by Tony Keyes
Towards the end of July 2004, Japan’s west coast was beset by another typhoon, the latest in a record-breaking series to hit the mainland. The news featured typhoon rains for days. Large areas in Niigata and Fukui prefectures (states) were devastated. My wife’s in-laws are from that area; we were relieved they escaped real damage. Luckily, they lived on high ground. Others not so lucky were missing; at least three people were dead.
The TV showed roads washed away, bridges collapsed, houses half-buried in mud and flotsam, cars washed away by the floodwaters’ force. It showed images of people on rooftops escaping floods below, waiting to be rescued, waving and calling for help to helicopters filming them. Thousands were evacuated until the floodwaters receded.
Despite the grim coverage, only days later did a report finally bring tears to my eyes. Somebody sent a letter to the Fukui disaster management center, addressed to the prefecture Governor. They expressed condolences to those who had suffered loss, and offered assistance in the form of a lottery ticket. They apologized for sending the ticket without cashing it, and for not delivering it in person, as they wished to remain anonymous.
The prefectural government found that while the return address on the letter was invented, the ticket was real. It was a ticket for the nationwide “TAKARAKUJI” lottery held a month previously. Not just any ticket — the winning, top prize ticket of 200 million yen (US$1.8 million).
After the taped news report, the announcer wondered aloud what kind of person would do such a thing. This person had held this winning ticket over a month, probably planning all the ways they would enjoy their newfound wealth. Probably they wondered how to invest it, how much to splurge, what luxuries to buy first, whether they could quit their job, how their life would change in so many ways.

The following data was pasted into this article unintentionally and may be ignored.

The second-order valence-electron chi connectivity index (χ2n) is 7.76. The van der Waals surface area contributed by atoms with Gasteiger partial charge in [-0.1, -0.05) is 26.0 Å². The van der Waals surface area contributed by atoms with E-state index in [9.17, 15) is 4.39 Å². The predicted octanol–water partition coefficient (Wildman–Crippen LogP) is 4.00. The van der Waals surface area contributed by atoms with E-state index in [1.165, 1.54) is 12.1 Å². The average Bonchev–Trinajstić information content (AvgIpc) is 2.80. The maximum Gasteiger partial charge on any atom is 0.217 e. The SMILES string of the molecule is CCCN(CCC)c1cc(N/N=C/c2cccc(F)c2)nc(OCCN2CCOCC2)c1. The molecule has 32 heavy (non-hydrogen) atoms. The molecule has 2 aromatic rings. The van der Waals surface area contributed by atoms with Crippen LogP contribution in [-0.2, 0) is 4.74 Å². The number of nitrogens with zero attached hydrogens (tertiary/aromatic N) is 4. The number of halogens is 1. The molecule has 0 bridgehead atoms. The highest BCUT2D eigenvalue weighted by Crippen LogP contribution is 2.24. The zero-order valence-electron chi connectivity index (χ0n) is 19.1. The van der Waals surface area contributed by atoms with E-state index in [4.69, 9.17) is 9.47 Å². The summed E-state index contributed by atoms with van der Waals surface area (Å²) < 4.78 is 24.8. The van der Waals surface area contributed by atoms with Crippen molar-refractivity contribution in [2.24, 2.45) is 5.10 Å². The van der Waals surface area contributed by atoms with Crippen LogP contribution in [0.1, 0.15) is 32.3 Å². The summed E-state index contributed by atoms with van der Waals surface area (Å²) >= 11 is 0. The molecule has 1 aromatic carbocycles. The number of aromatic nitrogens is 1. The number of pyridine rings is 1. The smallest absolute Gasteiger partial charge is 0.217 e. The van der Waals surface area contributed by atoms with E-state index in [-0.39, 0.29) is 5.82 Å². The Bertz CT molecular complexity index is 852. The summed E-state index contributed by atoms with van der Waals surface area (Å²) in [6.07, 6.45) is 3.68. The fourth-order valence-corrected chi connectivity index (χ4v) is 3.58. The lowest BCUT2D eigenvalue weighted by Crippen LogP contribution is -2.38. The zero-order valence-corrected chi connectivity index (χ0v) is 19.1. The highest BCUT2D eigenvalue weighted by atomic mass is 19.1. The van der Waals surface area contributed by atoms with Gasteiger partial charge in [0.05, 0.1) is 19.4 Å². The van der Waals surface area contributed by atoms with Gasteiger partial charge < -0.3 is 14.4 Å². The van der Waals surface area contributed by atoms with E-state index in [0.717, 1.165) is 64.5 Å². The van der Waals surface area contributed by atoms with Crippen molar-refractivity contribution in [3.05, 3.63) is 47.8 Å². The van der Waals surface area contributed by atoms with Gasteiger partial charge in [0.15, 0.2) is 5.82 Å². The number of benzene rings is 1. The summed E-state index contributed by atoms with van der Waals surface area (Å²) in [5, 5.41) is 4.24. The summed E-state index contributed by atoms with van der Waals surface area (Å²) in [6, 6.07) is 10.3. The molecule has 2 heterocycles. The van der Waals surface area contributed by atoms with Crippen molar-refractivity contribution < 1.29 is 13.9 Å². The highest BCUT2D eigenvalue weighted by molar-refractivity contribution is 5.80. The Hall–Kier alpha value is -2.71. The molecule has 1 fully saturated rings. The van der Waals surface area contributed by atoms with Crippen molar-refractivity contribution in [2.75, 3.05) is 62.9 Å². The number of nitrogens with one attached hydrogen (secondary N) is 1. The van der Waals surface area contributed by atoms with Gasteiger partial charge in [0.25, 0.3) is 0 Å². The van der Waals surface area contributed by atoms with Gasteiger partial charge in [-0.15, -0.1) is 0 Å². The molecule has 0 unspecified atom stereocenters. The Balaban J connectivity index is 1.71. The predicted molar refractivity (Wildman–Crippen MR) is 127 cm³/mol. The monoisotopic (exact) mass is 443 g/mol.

Yet this person, who received a once-in-a-lifetime stroke of good luck, chose to let it go. They realized that others needed that good luck more than they did. It was a person selfless enough to give it all, rather than give a portion and retain most. Someone humble enough to apologize for not delivering the money in person, and for troubling the prefectural government to cash the ticket. Someone wise enough to realize that helping others may be a bigger prize than lottery winnings.
At a press conference, the Governor of Fukui promised the money would be divided among the families whose homes were lost or damaged. He said he wished he could meet the donor directly, and thank them face to face. Expressing thanks is an important Japanese social responsibility.
Yet the donor’s choices created a gift within a gift. Each person helped by the donor may now wonder of everyone they meet: Is this the one who was selfless, wise and humble enough to give up their lottery ticket to help us in our time of need? Is this who I should thank?